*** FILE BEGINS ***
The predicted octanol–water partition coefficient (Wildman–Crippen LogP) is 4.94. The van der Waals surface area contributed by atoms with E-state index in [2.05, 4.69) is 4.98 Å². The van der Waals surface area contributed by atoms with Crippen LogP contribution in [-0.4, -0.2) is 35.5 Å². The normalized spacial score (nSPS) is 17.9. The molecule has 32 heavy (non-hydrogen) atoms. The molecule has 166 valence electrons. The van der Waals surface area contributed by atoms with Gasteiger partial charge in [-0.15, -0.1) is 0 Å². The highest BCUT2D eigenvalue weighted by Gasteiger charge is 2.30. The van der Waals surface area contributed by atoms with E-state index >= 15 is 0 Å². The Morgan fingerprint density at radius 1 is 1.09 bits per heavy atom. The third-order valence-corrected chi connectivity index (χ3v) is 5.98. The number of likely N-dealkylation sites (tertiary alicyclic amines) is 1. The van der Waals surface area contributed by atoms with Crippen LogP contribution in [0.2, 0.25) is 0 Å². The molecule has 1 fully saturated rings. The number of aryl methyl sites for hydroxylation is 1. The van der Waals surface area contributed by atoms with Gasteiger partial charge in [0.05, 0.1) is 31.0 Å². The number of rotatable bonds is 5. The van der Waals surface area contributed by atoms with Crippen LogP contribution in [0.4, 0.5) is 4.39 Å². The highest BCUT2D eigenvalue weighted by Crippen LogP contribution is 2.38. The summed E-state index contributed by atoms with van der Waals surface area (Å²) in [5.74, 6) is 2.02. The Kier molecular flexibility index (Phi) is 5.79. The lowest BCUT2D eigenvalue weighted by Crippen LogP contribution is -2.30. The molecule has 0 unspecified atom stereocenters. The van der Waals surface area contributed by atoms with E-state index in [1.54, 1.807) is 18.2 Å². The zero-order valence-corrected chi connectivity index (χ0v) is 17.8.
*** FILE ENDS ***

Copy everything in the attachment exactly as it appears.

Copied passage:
The predicted octanol–water partition coefficient (Wildman–Crippen LogP) is 4.94. The van der Waals surface area contributed by atoms with E-state index in [2.05, 4.69) is 4.98 Å². The van der Waals surface area contributed by atoms with Crippen LogP contribution in [-0.4, -0.2) is 35.5 Å². The normalized spacial score (nSPS) is 17.9. The molecule has 32 heavy (non-hydrogen) atoms. The molecule has 166 valence electrons. The van der Waals surface area contributed by atoms with Gasteiger partial charge in [-0.15, -0.1) is 0 Å². The highest BCUT2D eigenvalue weighted by Gasteiger charge is 2.30. The van der Waals surface area contributed by atoms with E-state index >= 15 is 0 Å². The Morgan fingerprint density at radius 1 is 1.09 bits per heavy atom. The third-order valence-corrected chi connectivity index (χ3v) is 5.98. The number of likely N-dealkylation sites (tertiary alicyclic amines) is 1. The van der Waals surface area contributed by atoms with Crippen LogP contribution in [0.2, 0.25) is 0 Å². The molecule has 1 fully saturated rings. The number of aryl methyl sites for hydroxylation is 1. The van der Waals surface area contributed by atoms with Gasteiger partial charge in [0.05, 0.1) is 31.0 Å². The number of rotatable bonds is 5. The van der Waals surface area contributed by atoms with Crippen LogP contribution in [0.4, 0.5) is 4.39 Å². The highest BCUT2D eigenvalue weighted by Crippen LogP contribution is 2.38. The summed E-state index contributed by atoms with van der Waals surface area (Å²) in [5.74, 6) is 2.02. The Kier molecular flexibility index (Phi) is 5.79. The lowest BCUT2D eigenvalue weighted by Crippen LogP contribution is -2.30. The molecule has 0 unspecified atom stereocenters. The van der Waals surface area contributed by atoms with E-state index in [1.54, 1.807) is 18.2 Å². The zero-order valence-corrected chi connectivity index (χ0v) is 17.8.